When people talk about the BRIT School they inevitably mention its illustrious alumni: Adele, Amy Winehouse, Imogen Heap and Ella Eyre all studied at the South London performing arts college. And one name that may soon be added to the list of graduates who made it big is Tilly Valentine.
Valentine is an electronic artist heavily influenced by jazz and R’n’B. After honing her sound at the BRIT School and the Academy of Contemporary Music, she’s ready to make her mark as an artist with a series of music releases this year.
First up is Coins, a poetic, tongue-in-cheek tune that’s won support from BBC Introducing and Radio 1 Extra.
Valentine wrote the song a few years back, after moving from an Oxfordshire village to London to study at the BRIT School. She was just 16 and living alone for the first time.
“It was a big move and it made me grow up fast,” she says. “Thankfully my parents were really supportive. I think I was more nervous than they were.”
Valentine loved every minute of her time at the school: “I was worried it might be competitive and intimidating but it wasn’t, everyone was really supportive.”
While studying there she forged a close working relationship with German producer Mattis. They worked together online for years before meeting face to face this year to mix Coins.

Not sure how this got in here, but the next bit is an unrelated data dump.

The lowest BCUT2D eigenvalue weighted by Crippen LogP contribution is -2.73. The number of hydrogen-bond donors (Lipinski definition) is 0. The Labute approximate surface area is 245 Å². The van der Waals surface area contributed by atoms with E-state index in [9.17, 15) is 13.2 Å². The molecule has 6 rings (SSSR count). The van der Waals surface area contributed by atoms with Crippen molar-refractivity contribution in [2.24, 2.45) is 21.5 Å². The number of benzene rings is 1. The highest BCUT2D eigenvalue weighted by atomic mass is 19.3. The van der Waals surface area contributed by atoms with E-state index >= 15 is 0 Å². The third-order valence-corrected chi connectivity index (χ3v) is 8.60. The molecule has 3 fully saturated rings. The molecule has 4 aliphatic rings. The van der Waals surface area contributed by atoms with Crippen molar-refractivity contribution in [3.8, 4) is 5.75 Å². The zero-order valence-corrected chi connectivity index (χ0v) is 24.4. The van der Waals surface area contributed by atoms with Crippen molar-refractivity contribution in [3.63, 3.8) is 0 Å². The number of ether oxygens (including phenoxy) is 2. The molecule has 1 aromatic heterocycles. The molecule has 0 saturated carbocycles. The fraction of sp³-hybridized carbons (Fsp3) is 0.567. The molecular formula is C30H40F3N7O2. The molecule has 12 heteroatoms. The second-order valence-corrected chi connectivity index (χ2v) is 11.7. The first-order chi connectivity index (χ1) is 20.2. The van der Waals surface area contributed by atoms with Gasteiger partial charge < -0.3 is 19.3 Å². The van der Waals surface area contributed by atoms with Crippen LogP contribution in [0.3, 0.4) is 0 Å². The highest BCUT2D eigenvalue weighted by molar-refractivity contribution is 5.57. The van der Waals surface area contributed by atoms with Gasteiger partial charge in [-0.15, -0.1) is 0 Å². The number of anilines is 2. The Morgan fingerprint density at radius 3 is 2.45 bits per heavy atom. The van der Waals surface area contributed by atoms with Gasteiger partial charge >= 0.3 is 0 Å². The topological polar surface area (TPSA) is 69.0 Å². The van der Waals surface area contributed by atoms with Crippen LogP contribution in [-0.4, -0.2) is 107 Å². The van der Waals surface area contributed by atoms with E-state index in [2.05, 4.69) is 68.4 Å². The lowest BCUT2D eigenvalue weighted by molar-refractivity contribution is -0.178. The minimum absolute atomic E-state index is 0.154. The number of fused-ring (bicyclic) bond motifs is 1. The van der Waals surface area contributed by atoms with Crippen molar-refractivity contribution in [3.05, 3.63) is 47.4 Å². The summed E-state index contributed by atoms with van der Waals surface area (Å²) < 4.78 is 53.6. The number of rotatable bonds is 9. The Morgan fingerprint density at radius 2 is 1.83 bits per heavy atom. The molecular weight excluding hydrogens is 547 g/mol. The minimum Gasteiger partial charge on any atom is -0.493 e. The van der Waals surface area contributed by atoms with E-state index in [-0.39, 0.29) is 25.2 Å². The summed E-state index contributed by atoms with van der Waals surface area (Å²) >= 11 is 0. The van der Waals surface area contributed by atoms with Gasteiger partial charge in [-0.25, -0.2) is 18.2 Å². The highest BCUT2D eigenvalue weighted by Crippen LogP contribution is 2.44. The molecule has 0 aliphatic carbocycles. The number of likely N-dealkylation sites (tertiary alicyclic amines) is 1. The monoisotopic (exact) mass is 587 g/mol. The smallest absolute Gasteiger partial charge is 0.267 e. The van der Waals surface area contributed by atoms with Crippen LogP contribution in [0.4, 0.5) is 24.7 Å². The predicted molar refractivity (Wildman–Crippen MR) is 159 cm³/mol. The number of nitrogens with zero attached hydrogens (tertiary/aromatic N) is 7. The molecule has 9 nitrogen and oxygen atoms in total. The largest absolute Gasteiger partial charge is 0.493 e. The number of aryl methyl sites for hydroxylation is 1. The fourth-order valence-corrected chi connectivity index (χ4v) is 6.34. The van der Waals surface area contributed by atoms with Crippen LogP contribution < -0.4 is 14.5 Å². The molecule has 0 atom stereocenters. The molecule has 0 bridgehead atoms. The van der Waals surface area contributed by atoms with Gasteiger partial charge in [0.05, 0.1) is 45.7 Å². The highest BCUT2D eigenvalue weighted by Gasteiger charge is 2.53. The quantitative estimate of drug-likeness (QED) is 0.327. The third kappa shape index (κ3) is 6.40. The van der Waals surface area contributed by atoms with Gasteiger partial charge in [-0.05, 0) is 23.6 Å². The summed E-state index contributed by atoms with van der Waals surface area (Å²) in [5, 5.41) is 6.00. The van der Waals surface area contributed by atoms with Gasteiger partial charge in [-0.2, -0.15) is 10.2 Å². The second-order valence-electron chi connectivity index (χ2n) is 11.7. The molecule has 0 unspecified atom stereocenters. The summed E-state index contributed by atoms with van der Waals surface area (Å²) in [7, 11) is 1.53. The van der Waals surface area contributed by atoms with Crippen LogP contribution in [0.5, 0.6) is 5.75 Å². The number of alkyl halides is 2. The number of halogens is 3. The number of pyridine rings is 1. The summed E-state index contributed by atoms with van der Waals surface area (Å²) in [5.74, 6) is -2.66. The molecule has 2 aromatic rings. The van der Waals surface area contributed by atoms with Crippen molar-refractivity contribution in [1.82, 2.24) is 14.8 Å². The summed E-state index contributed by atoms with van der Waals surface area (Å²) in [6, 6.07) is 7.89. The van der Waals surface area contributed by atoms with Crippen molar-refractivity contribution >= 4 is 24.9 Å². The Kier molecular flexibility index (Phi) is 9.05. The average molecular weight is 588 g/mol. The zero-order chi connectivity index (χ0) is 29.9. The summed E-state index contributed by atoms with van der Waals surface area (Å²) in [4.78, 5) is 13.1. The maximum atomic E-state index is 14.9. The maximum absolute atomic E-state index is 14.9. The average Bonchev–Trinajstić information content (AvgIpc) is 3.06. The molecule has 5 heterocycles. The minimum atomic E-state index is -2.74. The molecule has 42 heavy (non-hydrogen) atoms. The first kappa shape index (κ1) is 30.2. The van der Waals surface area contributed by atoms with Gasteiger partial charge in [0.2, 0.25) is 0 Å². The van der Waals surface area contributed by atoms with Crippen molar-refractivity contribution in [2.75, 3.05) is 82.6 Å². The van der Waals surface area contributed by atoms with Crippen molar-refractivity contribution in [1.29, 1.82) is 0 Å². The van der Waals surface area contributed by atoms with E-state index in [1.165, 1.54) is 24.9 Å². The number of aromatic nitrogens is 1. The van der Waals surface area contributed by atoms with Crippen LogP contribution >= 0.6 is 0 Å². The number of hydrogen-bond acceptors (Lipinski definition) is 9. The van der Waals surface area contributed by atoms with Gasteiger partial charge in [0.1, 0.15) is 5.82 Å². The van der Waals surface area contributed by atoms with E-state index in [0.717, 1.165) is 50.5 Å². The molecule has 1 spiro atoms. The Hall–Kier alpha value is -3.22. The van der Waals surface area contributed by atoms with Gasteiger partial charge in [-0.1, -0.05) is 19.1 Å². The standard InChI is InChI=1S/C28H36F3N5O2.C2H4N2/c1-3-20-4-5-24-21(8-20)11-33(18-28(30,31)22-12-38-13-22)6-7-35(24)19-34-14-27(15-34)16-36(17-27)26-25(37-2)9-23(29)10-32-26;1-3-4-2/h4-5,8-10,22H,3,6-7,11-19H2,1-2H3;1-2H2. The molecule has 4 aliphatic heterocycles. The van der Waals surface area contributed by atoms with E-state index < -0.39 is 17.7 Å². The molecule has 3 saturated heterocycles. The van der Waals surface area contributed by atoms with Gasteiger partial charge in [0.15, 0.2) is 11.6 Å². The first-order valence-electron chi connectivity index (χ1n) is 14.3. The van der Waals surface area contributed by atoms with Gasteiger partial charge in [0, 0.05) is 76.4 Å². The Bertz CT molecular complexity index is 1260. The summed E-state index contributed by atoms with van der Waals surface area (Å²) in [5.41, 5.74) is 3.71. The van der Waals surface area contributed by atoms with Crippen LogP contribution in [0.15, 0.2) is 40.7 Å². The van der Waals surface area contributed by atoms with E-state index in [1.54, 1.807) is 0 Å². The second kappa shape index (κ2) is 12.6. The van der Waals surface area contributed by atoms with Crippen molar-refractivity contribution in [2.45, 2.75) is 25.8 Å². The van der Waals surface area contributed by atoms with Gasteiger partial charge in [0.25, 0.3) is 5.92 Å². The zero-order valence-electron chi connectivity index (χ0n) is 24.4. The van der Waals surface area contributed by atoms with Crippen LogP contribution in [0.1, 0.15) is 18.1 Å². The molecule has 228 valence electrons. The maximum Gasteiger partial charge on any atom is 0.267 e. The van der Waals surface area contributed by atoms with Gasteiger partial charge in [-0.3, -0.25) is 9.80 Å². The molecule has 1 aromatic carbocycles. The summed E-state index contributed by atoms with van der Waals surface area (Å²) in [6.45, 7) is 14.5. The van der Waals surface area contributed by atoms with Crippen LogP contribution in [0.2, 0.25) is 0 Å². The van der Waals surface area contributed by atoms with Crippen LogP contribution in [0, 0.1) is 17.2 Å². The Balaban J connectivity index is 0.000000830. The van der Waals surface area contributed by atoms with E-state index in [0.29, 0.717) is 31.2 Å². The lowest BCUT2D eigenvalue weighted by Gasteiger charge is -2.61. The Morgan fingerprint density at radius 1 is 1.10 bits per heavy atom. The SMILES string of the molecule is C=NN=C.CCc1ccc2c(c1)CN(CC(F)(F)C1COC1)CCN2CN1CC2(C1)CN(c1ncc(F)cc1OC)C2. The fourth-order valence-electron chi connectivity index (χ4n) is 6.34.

The track has a minimalist trip hop vibe, a far cry from Valentine’s early music. “I used to do a lot of acoustic singing, but I’ve moved away from that. It wasn’t quite me. You have to be willing to try different things and experiment and that’s what I’ve done over the past few years.
“Lyrically I’m inspired by Amy Winehouse and early Lily Allen, sonically by Tom Misch and Moonchild and vocally by Lianne La Havas.”
Even though Valentine doesn’t see herself as a jazz singer, she’s a member of National Youth Jazz Orchestra (NYJO) and recognises the huge influence of the genre on her music.
“I got into jazz when I was 16. At the start I taught myself, but I wanted to learn more as I thought it would help me with my own music. The NYJO academy has taught me so much. It’s good to push your knowledge and take what you’ve learnt from one genre and use it in another.”